Nationstar has four offices in Minnesota — Maple Grove, Edina, Delano and Baxter. Hice said there are 8,000 existing clients in the area.

During the housing market decline, Hice said Nationstar was instrumental in helping people stay in their homes. Hice said Nationstar has one million HARP clients.

With an office not far from Costco’s planned construction site, Hice said they feel well-positioned for the future. The mortgage office employs Linda Cantwell, Todd Sorensen and Brett McComas. Cantwell is an experienced processor and has many years of underwriting and processing experience with large mortgaging companies and mortgage insurance companies. Sorensen previously worked at American National Bank in Pequot Lakes. McComas is a recent graduate with a marketing and finance background.

“I would really love to find a loan officer who has been around for a long time with some experience who wants to come join us,” Hice said.

He said the housing market is coming back in the Brainerd area with multiple offers and the warm winter and early spring played a role in keeping people actively looking at homes on the market. Hice said clients are coming back in with an interest in lakes homes.

“It’s nice to see that part of the business come back to us,” Hice said.

Another option people have explored with gusto is reducing the terms on their mortgage, down to 15 and 10 years.

Hice also works with clients who come in wondering if they will be able to purchase a home in the future, maybe two years out. He sees part of his effort to be an educator as they work to build up their credit score and he’s seen some of those people come back ready to be homeowners.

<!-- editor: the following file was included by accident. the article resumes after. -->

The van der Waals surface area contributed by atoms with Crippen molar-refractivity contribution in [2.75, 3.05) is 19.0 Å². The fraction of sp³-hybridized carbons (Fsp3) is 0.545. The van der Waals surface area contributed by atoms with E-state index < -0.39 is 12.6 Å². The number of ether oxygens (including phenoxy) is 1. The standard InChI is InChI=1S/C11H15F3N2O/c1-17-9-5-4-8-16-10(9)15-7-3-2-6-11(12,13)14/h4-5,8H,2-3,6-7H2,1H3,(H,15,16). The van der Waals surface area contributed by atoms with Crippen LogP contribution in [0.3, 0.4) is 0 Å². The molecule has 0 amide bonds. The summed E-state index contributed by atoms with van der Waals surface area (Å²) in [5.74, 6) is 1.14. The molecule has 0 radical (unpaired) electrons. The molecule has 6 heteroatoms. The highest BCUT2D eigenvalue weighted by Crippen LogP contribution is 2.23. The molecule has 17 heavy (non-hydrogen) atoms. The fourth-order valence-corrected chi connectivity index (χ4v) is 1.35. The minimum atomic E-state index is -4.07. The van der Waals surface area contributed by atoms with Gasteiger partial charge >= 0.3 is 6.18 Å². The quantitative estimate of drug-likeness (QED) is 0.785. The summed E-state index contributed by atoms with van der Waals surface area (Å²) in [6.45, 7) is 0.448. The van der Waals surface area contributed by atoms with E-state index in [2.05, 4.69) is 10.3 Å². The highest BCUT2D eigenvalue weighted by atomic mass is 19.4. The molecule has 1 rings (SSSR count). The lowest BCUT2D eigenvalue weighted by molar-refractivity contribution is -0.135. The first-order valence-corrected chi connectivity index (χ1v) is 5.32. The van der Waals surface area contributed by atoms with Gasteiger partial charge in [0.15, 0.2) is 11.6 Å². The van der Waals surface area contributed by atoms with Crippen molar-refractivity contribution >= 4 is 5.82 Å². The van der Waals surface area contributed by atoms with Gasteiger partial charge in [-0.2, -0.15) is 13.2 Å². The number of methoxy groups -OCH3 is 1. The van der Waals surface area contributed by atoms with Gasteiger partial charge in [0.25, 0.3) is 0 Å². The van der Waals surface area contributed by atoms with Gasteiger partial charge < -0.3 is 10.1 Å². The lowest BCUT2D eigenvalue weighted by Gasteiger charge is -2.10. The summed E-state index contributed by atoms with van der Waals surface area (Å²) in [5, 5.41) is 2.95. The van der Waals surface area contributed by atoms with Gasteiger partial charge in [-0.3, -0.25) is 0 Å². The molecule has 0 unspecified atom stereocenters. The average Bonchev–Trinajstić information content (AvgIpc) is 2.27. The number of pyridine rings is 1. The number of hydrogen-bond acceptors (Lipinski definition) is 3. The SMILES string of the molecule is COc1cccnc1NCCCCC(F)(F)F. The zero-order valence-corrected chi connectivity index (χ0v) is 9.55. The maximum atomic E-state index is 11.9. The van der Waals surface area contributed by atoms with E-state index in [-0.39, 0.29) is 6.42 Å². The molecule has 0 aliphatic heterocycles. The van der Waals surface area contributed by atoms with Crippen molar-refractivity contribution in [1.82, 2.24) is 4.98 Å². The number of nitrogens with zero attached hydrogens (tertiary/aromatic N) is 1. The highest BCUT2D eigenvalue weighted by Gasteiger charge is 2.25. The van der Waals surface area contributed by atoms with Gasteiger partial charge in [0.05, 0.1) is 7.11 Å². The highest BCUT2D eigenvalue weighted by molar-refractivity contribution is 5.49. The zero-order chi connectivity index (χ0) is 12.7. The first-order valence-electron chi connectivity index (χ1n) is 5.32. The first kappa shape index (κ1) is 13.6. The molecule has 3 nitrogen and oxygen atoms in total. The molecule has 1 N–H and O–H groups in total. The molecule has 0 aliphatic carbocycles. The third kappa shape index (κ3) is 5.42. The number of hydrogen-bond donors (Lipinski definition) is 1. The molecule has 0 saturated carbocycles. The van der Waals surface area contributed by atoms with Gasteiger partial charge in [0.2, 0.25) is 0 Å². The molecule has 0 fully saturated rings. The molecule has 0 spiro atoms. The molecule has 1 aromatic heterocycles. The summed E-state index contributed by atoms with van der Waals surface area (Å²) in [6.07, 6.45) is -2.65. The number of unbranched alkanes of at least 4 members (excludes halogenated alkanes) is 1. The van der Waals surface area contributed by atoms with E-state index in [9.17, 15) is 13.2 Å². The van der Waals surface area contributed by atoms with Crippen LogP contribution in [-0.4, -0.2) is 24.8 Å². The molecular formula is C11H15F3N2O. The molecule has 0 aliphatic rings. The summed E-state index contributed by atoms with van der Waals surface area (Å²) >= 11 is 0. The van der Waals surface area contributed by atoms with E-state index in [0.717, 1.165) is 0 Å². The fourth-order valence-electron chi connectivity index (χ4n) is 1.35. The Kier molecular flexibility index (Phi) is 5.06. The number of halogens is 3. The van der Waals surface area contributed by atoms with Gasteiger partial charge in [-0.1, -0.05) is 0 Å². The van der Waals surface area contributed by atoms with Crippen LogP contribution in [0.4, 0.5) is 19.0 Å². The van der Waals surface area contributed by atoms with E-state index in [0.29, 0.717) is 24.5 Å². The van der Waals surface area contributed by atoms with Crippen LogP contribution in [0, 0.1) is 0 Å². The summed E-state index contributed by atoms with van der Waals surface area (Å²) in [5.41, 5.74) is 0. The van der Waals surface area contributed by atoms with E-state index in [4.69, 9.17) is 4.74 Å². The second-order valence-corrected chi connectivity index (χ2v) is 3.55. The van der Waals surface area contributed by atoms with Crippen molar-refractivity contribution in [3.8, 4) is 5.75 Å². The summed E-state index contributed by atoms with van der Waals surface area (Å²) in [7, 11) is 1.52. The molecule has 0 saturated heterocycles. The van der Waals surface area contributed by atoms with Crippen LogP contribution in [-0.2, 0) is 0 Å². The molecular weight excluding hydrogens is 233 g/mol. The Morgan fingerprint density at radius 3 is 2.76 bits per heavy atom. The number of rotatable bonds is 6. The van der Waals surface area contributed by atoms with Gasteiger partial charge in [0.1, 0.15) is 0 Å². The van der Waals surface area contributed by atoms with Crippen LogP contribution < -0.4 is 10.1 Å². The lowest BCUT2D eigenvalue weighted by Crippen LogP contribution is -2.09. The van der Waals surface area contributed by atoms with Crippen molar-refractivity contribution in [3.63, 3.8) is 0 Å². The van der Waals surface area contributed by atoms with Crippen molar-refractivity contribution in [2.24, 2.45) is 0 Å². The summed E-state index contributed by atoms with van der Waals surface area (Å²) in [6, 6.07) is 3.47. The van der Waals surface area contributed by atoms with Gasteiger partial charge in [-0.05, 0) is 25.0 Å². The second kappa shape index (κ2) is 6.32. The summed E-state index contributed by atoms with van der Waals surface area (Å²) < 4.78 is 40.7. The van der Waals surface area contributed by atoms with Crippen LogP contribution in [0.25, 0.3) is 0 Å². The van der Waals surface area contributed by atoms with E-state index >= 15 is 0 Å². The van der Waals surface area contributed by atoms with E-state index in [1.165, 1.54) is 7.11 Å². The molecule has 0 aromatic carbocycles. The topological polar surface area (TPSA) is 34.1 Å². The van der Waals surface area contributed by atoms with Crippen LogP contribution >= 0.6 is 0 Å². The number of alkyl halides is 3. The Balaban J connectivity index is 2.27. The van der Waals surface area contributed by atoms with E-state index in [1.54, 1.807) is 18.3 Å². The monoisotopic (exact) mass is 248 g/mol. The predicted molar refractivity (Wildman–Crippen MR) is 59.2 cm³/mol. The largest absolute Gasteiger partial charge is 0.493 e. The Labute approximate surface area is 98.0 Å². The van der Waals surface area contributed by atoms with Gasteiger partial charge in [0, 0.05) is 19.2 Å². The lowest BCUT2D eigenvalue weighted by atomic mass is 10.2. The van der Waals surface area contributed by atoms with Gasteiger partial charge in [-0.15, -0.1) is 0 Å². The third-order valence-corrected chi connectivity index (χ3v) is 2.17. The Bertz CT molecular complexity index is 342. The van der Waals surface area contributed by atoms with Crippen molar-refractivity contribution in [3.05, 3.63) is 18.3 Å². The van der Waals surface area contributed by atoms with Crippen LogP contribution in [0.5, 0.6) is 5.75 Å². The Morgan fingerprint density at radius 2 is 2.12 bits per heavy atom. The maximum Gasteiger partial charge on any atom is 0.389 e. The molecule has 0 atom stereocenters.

Even after a foreclosure, depending on the type of loan, Hice said people can go back to homewnership in two or three years.

“A lot of people are surprised when they call that we can help them,” Hice said.

Sorensen said seeking a consultation to determine if payments will be reduced through a refinance or checking to see if they could cut years off the repayment period and potentially save thousands doesn’t cost a homeowner anything.

“There are options for people,” Sorensen said.

As for the market, Hice said they are seeing activity they haven’t seen in three years. “We’re on the upside. I think we are going to have a great 2012 for refinance and mortgage. I really think we’ll have our best year since 2005-2006. I think that’s what gives us hope the market will right itself.”

RENEE RICHARDSON may be reached at 855-5852 or Follow on Twitter at

Renee Richardson
Richardson is a Pacelli High School graduate from Austin, Minn., who earned an applied science degree from the University of Minnesota, Waseca, with an emphasis in horse management. She worked extensively in the resort industry. She received an associate’s degree from Central Lakes College, where she was editor of the Westbank Journal student newspaper, as well as a summer intern at the Dispatch. She graduated from St. Cloud State University summa cum laude with a bachelor’s degree in mass communications and interned at the St. Cloud Times covering business while attending SCSU. She's been with the Brainerd Dispatch since 1996.